From the 1980’s to the mid 1990’s the New Orleans Police Department made national headlines for a variety of scandals including murders, rapes and robberies. The Justice Department threatened to bring civil actions against New Orleans for a pattern of rights violations by the NOPD. As a result Mayor Marc Morial hired an outside Police Chief, Richard Pennington, to clean up the NOPD and begin instituting reforms.
As a part of these reforms, in the early 2000s, Mayor Marc Morial’s Police-Civilian Review Taskforce whose mission was to evaluated the creation of a citizen review board to consider complaints against police officers. This taskforce included public safety advocates and community leaders. It met 12 times over 15 months and researched over 100 US cities with some form of civilian oversight of police. Their research found that the oversight model with the best success rate is a police monitor. Creation of an Independent Police Monitor’s Office was the Taskforce’s number one recommendation to improve police-community relations. However, the recommendation was not immediately put into effect.
Following the devastation of Hurricane Katrina, in 2006 James Carter was elected to the first New Orleans City Council seated after the storm. Due to his leadership and in his role as Chairman of the newly created City Council Criminal Justice Committee, he played the lead legislative criminal justice reform role in establishing the Independent Police Monitor (IPM) as a division of the Office of Inspector General. The IPM was created to protect citizens from police brutality and misconduct. Councilmember Carter was visionary in implementing progressive criminal justice reform, as he also ushered in the VERA Institute of Justice alternatives to incarceration initiative, Ceasefire program, Court Watch NOLA and legal protections for the Mardi Gras Indian Culture.
On July 10, 2008, the ordinance creating the Independent Police Monitor’s Office was passed unanimously by the New Orleans City Council and signed into law by Mayor C. Ray Nagin on July 18, 2008. On October 4, 2008, New Orleans voters overwhelmingly made the office permanent by enshrining the authority for the office in the charter. On August 11, 2009, the first Police Monitor and Deputy Monitor were appointed, and the OIPM began operations period.
History of Police Oversight
U.S. police departments primarily function to reduce and identify crimes and criminals, not to replace the judiciary system; however, as seen in a multitude of cases of excessive police force and violations of civil rights, the police often overstep this boundary. Such cases raise the question of who should regulate the police.
Initial attempts at police oversight belonged to mayors and other elected officials, which normally led to corruption within the police force. During the Progressive movement, police oversight was reallocated to everyday citizens that served part-time, often without pay. As a result, the commissions were generally unsuccessful again, due to little knowledge of police issues and time restraints. Police departments became independent entities with no accountability to the public, particularly to minority groups and impoverished individuals. The civil rights movement of the 1960s and 70s raised awareness of police misconduct against socially excluded populations, and many cities have made efforts to create civilian review boards to conduct investigations into complaints about the police. These organizations suffered similar fates of previous attempts, due to a lack of resources and knowledge about policing.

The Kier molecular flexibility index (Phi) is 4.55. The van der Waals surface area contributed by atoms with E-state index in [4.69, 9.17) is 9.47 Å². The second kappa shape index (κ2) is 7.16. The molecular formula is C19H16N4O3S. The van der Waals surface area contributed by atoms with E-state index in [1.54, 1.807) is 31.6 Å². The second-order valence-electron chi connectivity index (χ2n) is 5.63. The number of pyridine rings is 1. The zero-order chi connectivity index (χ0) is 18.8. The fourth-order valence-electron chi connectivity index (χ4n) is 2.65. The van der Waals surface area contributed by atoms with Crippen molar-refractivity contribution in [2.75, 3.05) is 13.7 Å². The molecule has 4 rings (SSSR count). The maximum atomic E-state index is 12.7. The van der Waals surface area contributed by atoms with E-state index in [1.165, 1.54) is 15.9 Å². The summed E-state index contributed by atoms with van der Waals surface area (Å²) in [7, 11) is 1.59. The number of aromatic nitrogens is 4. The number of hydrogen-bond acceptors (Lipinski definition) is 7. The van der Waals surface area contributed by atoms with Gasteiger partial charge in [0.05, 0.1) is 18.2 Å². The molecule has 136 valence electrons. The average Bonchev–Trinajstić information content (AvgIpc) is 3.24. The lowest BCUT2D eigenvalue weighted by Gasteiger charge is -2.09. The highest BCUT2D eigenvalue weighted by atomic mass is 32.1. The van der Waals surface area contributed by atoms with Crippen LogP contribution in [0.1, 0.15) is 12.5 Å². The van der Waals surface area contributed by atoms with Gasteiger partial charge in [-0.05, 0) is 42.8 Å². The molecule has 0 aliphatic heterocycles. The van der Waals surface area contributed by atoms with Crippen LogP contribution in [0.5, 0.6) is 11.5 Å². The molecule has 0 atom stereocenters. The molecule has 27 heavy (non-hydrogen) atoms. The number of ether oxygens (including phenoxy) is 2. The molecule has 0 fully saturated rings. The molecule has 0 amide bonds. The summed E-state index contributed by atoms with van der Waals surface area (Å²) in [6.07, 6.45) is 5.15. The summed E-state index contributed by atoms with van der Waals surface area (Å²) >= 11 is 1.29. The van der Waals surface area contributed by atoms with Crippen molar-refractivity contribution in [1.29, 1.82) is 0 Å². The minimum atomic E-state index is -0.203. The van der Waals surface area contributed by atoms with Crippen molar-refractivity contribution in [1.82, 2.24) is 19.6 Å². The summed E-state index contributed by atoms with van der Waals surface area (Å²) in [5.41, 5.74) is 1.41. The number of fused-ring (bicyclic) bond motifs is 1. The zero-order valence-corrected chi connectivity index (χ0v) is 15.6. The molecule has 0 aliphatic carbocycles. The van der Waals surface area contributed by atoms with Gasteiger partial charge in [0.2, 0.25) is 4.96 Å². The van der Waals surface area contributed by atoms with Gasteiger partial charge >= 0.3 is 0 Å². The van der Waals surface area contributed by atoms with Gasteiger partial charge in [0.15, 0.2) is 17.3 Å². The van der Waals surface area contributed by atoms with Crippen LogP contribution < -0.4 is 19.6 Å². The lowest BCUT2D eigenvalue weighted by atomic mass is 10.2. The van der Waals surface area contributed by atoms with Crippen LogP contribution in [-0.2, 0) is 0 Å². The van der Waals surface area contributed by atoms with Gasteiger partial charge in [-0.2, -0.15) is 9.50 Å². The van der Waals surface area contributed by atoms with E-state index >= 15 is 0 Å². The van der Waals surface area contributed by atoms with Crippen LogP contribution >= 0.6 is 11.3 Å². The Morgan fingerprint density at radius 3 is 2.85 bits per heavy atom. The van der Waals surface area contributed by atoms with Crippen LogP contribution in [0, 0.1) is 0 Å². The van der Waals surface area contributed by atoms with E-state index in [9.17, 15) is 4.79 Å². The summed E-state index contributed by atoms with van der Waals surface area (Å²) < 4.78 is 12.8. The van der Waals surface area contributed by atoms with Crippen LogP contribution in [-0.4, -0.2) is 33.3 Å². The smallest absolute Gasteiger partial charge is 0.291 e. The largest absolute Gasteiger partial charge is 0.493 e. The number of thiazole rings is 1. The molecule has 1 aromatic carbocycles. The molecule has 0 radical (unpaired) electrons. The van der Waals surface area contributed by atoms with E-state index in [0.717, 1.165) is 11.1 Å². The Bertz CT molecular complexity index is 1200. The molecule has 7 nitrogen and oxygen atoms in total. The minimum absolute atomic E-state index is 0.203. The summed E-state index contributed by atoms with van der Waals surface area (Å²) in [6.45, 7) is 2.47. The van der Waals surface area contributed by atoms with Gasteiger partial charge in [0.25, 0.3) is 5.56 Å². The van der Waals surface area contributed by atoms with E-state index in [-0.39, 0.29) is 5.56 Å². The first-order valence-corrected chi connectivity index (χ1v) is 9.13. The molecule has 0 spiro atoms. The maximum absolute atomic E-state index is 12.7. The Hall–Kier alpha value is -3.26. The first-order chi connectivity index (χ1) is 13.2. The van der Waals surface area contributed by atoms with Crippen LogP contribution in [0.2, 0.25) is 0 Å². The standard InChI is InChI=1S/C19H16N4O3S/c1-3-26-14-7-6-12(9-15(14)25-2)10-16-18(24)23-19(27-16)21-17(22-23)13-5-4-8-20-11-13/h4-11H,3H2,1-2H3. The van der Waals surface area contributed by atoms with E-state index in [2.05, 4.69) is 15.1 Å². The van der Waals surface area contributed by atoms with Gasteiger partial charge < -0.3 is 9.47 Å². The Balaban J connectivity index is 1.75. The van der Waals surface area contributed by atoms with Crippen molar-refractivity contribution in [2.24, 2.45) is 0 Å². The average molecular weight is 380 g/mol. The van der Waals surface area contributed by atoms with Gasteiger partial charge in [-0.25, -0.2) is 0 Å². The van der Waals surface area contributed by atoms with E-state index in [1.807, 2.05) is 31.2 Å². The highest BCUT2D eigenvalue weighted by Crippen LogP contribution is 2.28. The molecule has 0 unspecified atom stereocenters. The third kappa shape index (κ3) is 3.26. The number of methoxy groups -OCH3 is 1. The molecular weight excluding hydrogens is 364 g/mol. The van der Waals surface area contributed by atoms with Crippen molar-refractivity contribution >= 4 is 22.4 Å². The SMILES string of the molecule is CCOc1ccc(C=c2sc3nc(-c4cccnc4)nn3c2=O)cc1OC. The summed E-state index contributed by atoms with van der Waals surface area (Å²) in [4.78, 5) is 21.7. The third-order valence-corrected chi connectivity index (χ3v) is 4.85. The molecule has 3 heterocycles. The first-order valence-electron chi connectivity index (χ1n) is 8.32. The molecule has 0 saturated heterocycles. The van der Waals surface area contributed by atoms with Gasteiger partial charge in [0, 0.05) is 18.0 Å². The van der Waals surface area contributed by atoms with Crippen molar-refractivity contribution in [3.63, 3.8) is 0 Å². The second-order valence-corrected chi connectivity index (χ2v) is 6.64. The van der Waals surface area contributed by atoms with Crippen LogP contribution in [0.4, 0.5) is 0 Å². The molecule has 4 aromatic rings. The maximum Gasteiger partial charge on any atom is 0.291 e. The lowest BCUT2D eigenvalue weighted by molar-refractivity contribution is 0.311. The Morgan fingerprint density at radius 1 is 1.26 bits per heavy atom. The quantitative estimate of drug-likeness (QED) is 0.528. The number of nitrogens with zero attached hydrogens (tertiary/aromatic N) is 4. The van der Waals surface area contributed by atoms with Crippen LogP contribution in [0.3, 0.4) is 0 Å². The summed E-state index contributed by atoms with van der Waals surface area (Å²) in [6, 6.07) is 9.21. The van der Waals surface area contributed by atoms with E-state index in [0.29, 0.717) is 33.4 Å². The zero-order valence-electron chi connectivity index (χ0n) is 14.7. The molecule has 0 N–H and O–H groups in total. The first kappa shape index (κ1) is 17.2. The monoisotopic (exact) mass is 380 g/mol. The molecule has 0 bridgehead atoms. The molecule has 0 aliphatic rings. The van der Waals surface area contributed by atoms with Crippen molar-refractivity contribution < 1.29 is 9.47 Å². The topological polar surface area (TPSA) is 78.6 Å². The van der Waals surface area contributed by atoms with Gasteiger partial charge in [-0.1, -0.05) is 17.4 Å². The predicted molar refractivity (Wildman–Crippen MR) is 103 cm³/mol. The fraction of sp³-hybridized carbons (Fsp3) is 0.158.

Incidents in the 1990s, such as the beating of Rodney King in Los Angeles and the shooting of Amadou Diallo in New York City, sparked some experimentation with models of police oversight. Evidence of police cover-ups and of officers’ “closing the ranks” suggested the need for an independent entity to oversee the police. As a result, Los Angeles’ executive branch appointed Special Counsel to act as the independent monitor of police and required the county’s police to provide full access to records relevant to his investigations. The monitor publishes frequent reports on the police’s effectiveness in controlling police misconduct and focuses on helping the department change policy or training to end use of excessive force. The monitor’s presence has coincided with a great reduction in complaints of excessive force, deaths of both suspects and officers, and a reduction in the number of lawsuits against the Los Angeles police force, while the number of arrests has remained relatively consistent.
In Seattle, a different approach in the form of an independent investigator has been implemented. Seattle’s Office of Professional Accountability is a team of investigators, headed by a civilian director, to investigate complaints about police misconduct and recommend sanctions to the Chief of Police. The office is also responsible for reporting to the mayor and City Council on the policies of the police department and recommending approaches for increasing accountability in the city’s police force. From the OPA’s creation in 1999, contact with the OPA’s office has increased steadily, but overall citizens’ complaints and contact with the OPA have regarded less serious offenses. However, from 2009 to 2010, the OPA encountered an increase in allegations of excessive force against the police department.
New York City established their current Civilian Complaint Review Board in 1993 with subpoena powers and the power to recommend discipline in confirmed cases of police misconduct. After the Abner Louima case in 1997, the board received increased funding. With more investigators and managers, the review board has been able to investigate complaints more fully and timely. The number of complaints taken has remained constant throughout the years.